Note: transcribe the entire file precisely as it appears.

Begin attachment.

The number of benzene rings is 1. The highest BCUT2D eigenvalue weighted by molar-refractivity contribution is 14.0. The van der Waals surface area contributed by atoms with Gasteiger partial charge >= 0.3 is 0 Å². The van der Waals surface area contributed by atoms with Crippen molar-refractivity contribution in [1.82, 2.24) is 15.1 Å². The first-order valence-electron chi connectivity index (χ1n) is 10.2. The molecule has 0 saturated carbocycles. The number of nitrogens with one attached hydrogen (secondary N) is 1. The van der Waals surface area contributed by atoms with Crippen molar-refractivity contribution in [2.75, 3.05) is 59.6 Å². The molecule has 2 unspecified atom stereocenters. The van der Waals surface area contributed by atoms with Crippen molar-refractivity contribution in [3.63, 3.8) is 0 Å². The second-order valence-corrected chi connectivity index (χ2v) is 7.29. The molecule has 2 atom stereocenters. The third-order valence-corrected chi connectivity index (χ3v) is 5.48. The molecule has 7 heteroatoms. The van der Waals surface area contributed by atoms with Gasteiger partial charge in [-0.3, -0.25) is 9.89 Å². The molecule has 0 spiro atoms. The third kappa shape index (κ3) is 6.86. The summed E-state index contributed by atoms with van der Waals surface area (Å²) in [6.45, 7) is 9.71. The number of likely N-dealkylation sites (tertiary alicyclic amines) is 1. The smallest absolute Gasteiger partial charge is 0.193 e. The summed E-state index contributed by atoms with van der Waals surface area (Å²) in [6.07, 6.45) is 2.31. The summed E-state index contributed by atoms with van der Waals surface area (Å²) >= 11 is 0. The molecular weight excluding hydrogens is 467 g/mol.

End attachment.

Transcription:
The number of benzene rings is 1. The highest BCUT2D eigenvalue weighted by molar-refractivity contribution is 14.0. The van der Waals surface area contributed by atoms with Gasteiger partial charge >= 0.3 is 0 Å². The van der Waals surface area contributed by atoms with Crippen molar-refractivity contribution in [1.82, 2.24) is 15.1 Å². The first-order valence-electron chi connectivity index (χ1n) is 10.2. The molecule has 0 saturated carbocycles. The number of nitrogens with one attached hydrogen (secondary N) is 1. The van der Waals surface area contributed by atoms with Crippen molar-refractivity contribution in [2.75, 3.05) is 59.6 Å². The molecule has 2 unspecified atom stereocenters. The van der Waals surface area contributed by atoms with Crippen molar-refractivity contribution in [3.63, 3.8) is 0 Å². The second-order valence-corrected chi connectivity index (χ2v) is 7.29. The molecule has 2 atom stereocenters. The third-order valence-corrected chi connectivity index (χ3v) is 5.48. The molecule has 7 heteroatoms. The van der Waals surface area contributed by atoms with Gasteiger partial charge in [-0.3, -0.25) is 9.89 Å². The molecule has 0 spiro atoms. The third kappa shape index (κ3) is 6.86. The summed E-state index contributed by atoms with van der Waals surface area (Å²) in [6.45, 7) is 9.71. The number of likely N-dealkylation sites (tertiary alicyclic amines) is 1. The smallest absolute Gasteiger partial charge is 0.193 e. The summed E-state index contributed by atoms with van der Waals surface area (Å²) in [6.07, 6.45) is 2.31. The summed E-state index contributed by atoms with van der Waals surface area (Å²) >= 11 is 0. The molecular weight excluding hydrogens is 467 g/mol.